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Computer Science?

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powell11 | 19:51 Sun 28th Aug 2011 | Science
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Is the computer science the same as robotic engineering, cuz whenever i type robotics in a search bar on a university website, it just comes up with computer science all the time, but cant seem to find any evidence that they are at all related.


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They're not the same.

For a list of all relevant courses in UK universities, start here:

Click 'Search by Subject', then on 'r' and on 'Robotics'. Finally, click 'All Robotics course'.

Robotics is a subject much beloved by computer science couses at the moment and a lot are teaching modules of Robotics as options.

I doubt you'll find any undergraduate courses purely on robotics - you'd be best investigating which Universities have the best reputation for that sector.

One I believe is quite good is the University of Essex - they're quite proud of their robotic fish
I believe they are into Robotics and Artificial Intelligence at Warwick Uni. I seem to recall a Prof from there was always turning up on Robot Wars.
powell11, I'd suggest you have a look at universities offering mechatronics. Degrees in mechatronics invariably include a good deal of robotics in the course.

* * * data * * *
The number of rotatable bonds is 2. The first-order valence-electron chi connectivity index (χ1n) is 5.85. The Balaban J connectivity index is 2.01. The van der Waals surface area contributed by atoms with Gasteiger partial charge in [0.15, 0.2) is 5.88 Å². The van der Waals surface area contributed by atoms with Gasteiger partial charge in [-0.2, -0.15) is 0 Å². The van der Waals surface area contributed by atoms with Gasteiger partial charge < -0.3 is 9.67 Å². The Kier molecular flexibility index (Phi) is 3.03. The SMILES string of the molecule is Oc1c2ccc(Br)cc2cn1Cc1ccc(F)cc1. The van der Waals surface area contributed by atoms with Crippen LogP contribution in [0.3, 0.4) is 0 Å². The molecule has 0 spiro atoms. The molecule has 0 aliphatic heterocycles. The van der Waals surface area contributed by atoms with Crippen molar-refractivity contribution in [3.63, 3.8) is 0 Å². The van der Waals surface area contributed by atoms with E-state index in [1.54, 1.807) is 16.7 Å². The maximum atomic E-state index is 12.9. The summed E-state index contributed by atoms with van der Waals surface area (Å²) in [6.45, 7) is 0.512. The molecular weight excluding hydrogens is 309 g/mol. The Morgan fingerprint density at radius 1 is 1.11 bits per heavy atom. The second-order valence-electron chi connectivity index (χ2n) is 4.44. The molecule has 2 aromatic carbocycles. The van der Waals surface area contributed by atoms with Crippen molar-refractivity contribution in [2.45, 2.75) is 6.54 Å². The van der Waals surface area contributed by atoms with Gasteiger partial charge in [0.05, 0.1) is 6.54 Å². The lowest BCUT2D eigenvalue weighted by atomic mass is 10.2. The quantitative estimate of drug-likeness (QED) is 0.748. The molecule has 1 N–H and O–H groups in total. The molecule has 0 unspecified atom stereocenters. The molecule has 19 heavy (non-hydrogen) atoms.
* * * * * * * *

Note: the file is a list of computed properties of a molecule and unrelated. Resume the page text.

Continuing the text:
A very good friend of mine was one of the first students on a mechatronics degree course at the first UK university to offer mechatronics. He's now an exceptionally talented professor of robotics at a US university.
I take it back you can do Robotics at several Universities

Reading also do courses which include Robotics.....
Computer Science is just that. The theory and operation of computers and their software. You need another type of degree to delve into the hardware such as robotics.
Question Author
are there any in the USA? For a graduate course, it says must have previouse experience in a relevant field bla bla bla. Would this be relevant to astrophysics or anything?
If you post on a UK-based website (and don't tell us that you're in the USA) you shouldn't be surprised when you get UK-based answers!

These links might help:

However are university systems are so different to yours that it's hard for us to understand much of what we encounter on US university websites. (For example, we don't have 'majors' and 'minors' in the way which you do). You're far more likely to get US-based information by posting on a US website, such as one of these:

Even so (from looking at some UK and US websites), you'll almost certainly need excellent high school qualifications in both physics and maths in order to get a place on any course.

"However are . . . " should read "However our . . . "
In my naivety I'd have thought the two areas overlapped. Since it is unlikely you would be able to programme a robot unless you have a feel for computer science, and yet the building of a robot is probably outside of the computing arena. More mechanics/hydraulics/etc..
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